Less publicized initiatives include the acquisition of a patrol analysis tool to help automate the planning of directed patrols based on community crime data. “This technology allows our supervisors the necessary analysis to ensure we’re assigning the appropriate, often limited resources and staffing in the appropriate places to maximize crime prevention,” Barnes states.

The community engagement piece has been funded by the MPD itself. Since 2017, the police department has facilitated more than $1.5 million in grant funding, which was directed to 22 nonprofit service providers for programs to address the cycle of youth violence and improve equity and fairness in youth arrest and diversion. Other funding supports school violence reduction, the Madison Area Addiction Recovery Initiative (MARI), and a new Community Policing Advisory Board pilot program.

MARI is for individuals who have committed an eligible, nonviolent offense driven by an addiction. The program, which seeks to divert individuals with a substance-use disorder out of the criminal justice system and toward recovery, offers six months of treatment. If they successfully complete the program, their criminal charge or ticket is dismissed and no court record is ever made. At the time Barnes delivered his address in February, 16 people were enrolled in MARI.

Crime prevention among young people is a key part of the department’s strategy. Since 2021, all commissioned personnel who encounter a youth aged 12–16, including any municipal citation, now divert that youth to restorative justice through the YWCA’s youth intake coordinator. In the fourth quarter of 2022, the MPD issued 48 youth restorative justice referrals, and 33 opted into the diversion program.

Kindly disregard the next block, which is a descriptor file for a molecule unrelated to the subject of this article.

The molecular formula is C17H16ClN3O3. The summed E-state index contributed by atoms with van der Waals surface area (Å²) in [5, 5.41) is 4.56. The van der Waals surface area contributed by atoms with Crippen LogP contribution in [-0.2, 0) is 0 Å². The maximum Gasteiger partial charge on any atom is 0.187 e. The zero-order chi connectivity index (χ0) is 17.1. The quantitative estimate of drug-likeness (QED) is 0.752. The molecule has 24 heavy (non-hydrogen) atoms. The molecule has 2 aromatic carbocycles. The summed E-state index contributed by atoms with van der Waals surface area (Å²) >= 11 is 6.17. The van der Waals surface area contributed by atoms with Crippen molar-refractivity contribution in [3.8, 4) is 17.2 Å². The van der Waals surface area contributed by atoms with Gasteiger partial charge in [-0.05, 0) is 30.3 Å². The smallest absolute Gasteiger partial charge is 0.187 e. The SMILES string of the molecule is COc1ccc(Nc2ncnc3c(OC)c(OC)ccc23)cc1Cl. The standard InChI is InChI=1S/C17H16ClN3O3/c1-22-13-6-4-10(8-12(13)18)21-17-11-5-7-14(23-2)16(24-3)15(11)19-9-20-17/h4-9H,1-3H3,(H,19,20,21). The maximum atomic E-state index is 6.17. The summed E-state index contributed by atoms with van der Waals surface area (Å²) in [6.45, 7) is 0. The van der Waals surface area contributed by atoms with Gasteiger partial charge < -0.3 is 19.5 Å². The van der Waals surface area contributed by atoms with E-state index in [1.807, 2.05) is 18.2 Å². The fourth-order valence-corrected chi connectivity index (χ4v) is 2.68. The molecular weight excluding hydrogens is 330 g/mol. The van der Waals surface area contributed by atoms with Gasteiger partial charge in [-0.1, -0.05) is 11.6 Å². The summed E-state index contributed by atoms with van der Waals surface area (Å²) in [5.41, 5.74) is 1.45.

Barnes reminds Madison residents that in addition to data-driven policing and other departmental strategies, they too are a key element in crime prevention and public safety. “Remember, we are the tip of the spear in crime prevention, but we’re just one part of it,” Barnes notes. “We need everyone, but the big part of the success is the collaboration of everyone.”

Mayoral mindset

One measure of whether citizens feel crime is under control is the result of an election. Chicago Mayor Lori Lightfoot could not even make it out of the Windy City’s recent mayoral primary, and rising crime, especially homicides, was the leading factor. In Madison, Barnes and Mayor Satya Rhodes-Conway are of one mind on the use of data, analytics, and evidence-based practices to inform efficient resource allocation, and the public safety plan, devised with input from the public, has short, medium, and long-term elements.

Based on community input, the path to a safer community meant addressing shots fired, car thefts, and traffic safety, all of which influenced the city’s strategic planning. “In terms of going out and getting engagement from the community, that is happening in all three of those levels, notably in the violence prevention unit,” Rhodes-Conway explains.

Rhodes-Conway is confident the MPD can prevent an event such as Tony Robinson’s controversial shooting death, or outrages such as George Floyd’s police-involved murder in Minneapolis, or the more recent shocking episode of police brutality in Memphis that resulted in the death of Tyre Nichols. “I have a lot of confidence in Chief Barnes and the work he’s doing to create a culture within the police de­partment that is more focused on connecting with the community, but there is always more that we can do,” she says.

She’s also hopeful that further improvement will come now that an independent police monitor, whose office provides civilians an independent way of investigating and monitoring the MPD, is in place, and the Police-Civilian Oversight Board, which works with the independent monitor, has been set up.

Rhodes-Conway looks forward to what is learned from a body camera pilot program underway in the north police district but cautioned that body cameras have not proven to be a deterrent to police misconduct. “I tend to think they are more potentially useful for accountability after the fact and not so much as a deterrent,” she states. “I frankly would rather focus on the actual deterrents so this kind of thing never happens in Madison again. That’s where I think the conversation should be.”

Her message to city residents who question whether city government is doing enough to prevent crime is that fundamentally, Madison is a safe city. “We are doing a number of things to reduce crime and violence in the community, and for the most part, those are working,” she states. “We need to continue to do this work in a way that is evidence-based and data-informed.”